Pluralistic: 10 May 2021

Today's links

The Earth, floating in space, with its southern hemisphere in flames; it is being irradiated by a beam-weapon fired by a Death Star-style coronavirus molecule, bearing the Pfizer logo.

Biden's shift on vaccine patents is a Big Deal (permalink)

Last week, Katherine Tai, Biden's US Trade Rep, made history by announcing that the US would support petitions from countries in the Global South for a patent waiver on covid vaccines, which would broaden the world's capacity to produce vaccines.

That's a very important priority. The world's 125 poorest countries have received zero doses, and 85 countries with a population of 2.5b project that they won't be fully vaccinated until 2023 or 24.

Not only will this delay sicken and kill millions of people, it will also incubate new variants, some of which may be able to bypass vaccine-based defenses in the rest of the world.

Cue foolish objections that viruses evolve towards less virulence lest they cause their own extinction. That's not how evolution works. Viruses don't know if a mutation will cause them to eliminate their host organisms and thus commit suicide.

The mechanism that selects against driving a host to extinction is…driving a host to extinction. Yes, that'll certainly show covid who's boss, but it comes at a pretty high cost to host organisms like (checks notes) us.

We need more vaccines, for our own sakes and for the sakes of billions of people in the global south. That much is obvious, but Big Pharma and its allies have consistently briefed against any relaxation of patent restrictions on vaccines.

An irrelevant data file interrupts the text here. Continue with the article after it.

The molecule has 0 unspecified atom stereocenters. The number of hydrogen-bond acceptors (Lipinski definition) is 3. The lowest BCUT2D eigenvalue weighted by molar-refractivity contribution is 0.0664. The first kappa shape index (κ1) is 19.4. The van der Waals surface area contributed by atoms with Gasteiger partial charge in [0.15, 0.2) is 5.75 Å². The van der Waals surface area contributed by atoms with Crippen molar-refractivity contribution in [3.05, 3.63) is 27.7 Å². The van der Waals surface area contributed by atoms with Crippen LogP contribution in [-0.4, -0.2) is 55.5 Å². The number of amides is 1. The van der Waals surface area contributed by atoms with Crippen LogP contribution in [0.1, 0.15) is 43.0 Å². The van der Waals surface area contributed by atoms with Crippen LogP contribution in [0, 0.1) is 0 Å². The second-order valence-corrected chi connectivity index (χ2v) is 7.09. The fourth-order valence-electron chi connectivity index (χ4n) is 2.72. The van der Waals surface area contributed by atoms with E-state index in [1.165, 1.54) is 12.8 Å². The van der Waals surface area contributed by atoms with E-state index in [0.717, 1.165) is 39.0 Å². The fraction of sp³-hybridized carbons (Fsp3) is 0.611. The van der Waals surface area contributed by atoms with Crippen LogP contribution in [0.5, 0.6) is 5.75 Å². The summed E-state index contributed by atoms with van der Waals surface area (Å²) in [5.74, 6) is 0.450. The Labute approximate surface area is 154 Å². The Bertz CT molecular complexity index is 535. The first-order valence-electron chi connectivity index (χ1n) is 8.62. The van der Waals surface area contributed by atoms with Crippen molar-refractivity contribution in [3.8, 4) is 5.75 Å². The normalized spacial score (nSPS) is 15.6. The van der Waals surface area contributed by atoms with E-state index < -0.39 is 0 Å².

Despite the vast, long-run public subsidies and the emergency billions the public provided for covid vaccine development, pharma bros have insisted that the only duty they owe to the public is to preserve the profit motive so that future pharma bros will follow their lead.

Pharma monopolists have powerful allies. Bill Gates used his elite philanthropy to kill the Oxford team's plan to make its work publicly available. Instead, they've exclusively licensed it to Astrazeneca.

Hundreds of lobbyists have descended on DC to fight any patent waiver:

Including former progressive Howard Dean, who now pushes the racist lie that poor brown people are too primitive to make vaccines:

But mRNA vaccines are surprising easy and cheap to make. You can see that in the work of independent experts:

But don't take their word for it! Moderna itself says you can scratch-build a production facility in three months:

It's hard to understand how the pharma industry could brief against expanding production of vaccines for the 2.5b poorest people.

Sure, maintaining control means that elite philanthropists and rich governments will eventually pay pharma for the doses they ship to poor countries in 2023/4, but that money comes with a substantial business risk – e.g., vaccine-resistant, civilization-endangering strains.

In his newsletter, Matt Stoller describes pharma's upside: that sub-existential new strains will emerge that fuel the market for annual covid boosters, which pharma CEOs have promised to sell at $175/dose, instead of the $12.50 "pandemic price."

This doesn't mean they're deliberately trying to keep the virus alive so they can sell boosters – rather, it's a cost-benefit analysis that factors in the possible upside of new strains, weighed against the downside of civilizational collapse, and rolls the dice anyway.

This kind of depraved indifference to civilizational risks is par for the course with pharma and ideologues like Gates, who has used his philanthropic work as a tool to destroy public institutions from education to health.

That's a program that Biden has long supported from the senate and in the vice-presidency, so it's small wonder that skeptics are closely reading the statement of support and pointing out potential ways to weasel out of it: